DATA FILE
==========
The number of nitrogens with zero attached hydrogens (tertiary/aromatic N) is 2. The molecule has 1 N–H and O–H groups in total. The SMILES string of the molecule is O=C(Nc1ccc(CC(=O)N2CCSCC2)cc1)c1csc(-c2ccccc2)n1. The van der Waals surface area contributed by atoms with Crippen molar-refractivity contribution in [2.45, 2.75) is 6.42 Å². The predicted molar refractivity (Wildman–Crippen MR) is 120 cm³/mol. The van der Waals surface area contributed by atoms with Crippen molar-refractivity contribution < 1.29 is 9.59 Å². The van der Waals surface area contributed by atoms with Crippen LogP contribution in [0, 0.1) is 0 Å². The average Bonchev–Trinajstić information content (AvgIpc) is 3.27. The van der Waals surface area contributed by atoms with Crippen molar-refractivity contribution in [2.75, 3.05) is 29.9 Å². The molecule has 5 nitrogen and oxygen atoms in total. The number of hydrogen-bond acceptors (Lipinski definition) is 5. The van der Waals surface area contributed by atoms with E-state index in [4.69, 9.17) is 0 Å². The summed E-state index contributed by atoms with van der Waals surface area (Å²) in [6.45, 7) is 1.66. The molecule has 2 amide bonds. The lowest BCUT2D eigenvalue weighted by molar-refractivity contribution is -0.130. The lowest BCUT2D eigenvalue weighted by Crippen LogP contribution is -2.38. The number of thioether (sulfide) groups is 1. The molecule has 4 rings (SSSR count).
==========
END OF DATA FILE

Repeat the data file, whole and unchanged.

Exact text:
The number of nitrogens with zero attached hydrogens (tertiary/aromatic N) is 2. The molecule has 1 N–H and O–H groups in total. The SMILES string of the molecule is O=C(Nc1ccc(CC(=O)N2CCSCC2)cc1)c1csc(-c2ccccc2)n1. The van der Waals surface area contributed by atoms with Crippen molar-refractivity contribution in [2.45, 2.75) is 6.42 Å². The predicted molar refractivity (Wildman–Crippen MR) is 120 cm³/mol. The van der Waals surface area contributed by atoms with Crippen molar-refractivity contribution < 1.29 is 9.59 Å². The van der Waals surface area contributed by atoms with Crippen LogP contribution in [0, 0.1) is 0 Å². The average Bonchev–Trinajstić information content (AvgIpc) is 3.27. The van der Waals surface area contributed by atoms with Crippen molar-refractivity contribution in [2.75, 3.05) is 29.9 Å². The molecule has 5 nitrogen and oxygen atoms in total. The number of hydrogen-bond acceptors (Lipinski definition) is 5. The van der Waals surface area contributed by atoms with E-state index in [4.69, 9.17) is 0 Å². The summed E-state index contributed by atoms with van der Waals surface area (Å²) in [6.45, 7) is 1.66. The molecule has 2 amide bonds. The lowest BCUT2D eigenvalue weighted by molar-refractivity contribution is -0.130. The lowest BCUT2D eigenvalue weighted by Crippen LogP contribution is -2.38. The number of thioether (sulfide) groups is 1. The molecule has 4 rings (SSSR count).